Last week, state Senator Teresa Fedor (D-Toledo) issued the following statement after the U.S. Supreme Court ruled in Dobbs v. Jackson Women’s Health Organization to remove the federal constitutional right to abortion and give the power to restrict or ban abortion to states. The ruling overturns a half-century of Supreme Court precedent established by Roe v. Wade and Planned Parenthood v. Casey.
“This decision marks the largest reversal of women’s personal privacy rights in the history of the United States.
“The Supreme Court’s ruling strips women of our bodily autonomy and dignity, and completely alters what it means to be a woman or girl in America today. Eliminating the right to abortion doesn’t stop abortions – it only serves to stop safe abortions and is particularly oppressive to Black, impoverished, and working-class women. Forcing a woman to give birth is traumatizing and inhumane, especially for those who are pregnant as a result of abuse.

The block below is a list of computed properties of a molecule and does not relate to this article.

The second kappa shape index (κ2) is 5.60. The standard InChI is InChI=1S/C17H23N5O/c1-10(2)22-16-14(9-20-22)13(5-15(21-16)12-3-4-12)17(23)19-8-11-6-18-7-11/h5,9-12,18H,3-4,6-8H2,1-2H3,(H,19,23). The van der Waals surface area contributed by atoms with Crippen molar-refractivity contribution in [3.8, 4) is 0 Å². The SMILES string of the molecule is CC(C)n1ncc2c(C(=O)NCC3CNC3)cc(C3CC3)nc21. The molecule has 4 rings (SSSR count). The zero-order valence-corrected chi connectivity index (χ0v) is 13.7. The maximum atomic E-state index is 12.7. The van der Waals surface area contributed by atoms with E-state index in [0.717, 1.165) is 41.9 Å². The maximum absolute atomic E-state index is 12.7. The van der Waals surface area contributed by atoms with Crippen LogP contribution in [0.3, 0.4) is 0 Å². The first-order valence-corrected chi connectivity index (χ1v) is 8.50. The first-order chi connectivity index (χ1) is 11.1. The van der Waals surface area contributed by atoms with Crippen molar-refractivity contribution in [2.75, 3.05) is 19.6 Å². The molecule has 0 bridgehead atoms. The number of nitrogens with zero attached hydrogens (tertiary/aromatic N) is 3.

“Politicians have no place getting involved in such a personal decision that should be left to the individual and their health care provider. Unfortunately, Republicans’ crusade to pass legislation that the majority of Ohioans oppose is a testament to the undemocratic and cruel ideology of their party. Thanks to the supermajority power they hoard through gerrymandering, Ohio is becoming a dangerous and intolerant state. We must do everything in our power to change the direction of our state.”
The Supreme Court’s ruling means Ohio will seek to reinstate its “heartbeat bill,” passed by the General Assembly in 2019. The legislation outlaws abortions after a fetal heartbeat is detected – which can be as early as six weeks after conception, often before most women are aware they are pregnant. Health care professionals have testified that the bill would restrict their autonomy to provide what can be lifesaving care in certain circumstances. Doctors who violate this law by performing an abortion after detecting a heartbeat would face a fifth-degree felony and up to a year in prison. The State Medical Board could also take disciplinary action against doctors and impose penalties of up to $20,000.
A 2019 Quinnipiac University poll found that 52% of Ohioans opposed the legislation.
Governor Mike DeWine has also signaled he would support legislation currently being considered by the General Assembly to ban all abortions in Ohio with no exceptions for rape or incest. A Gallup poll conducted in May found that 85 percent of Americans believe abortion should be legal under all or certain circumstances.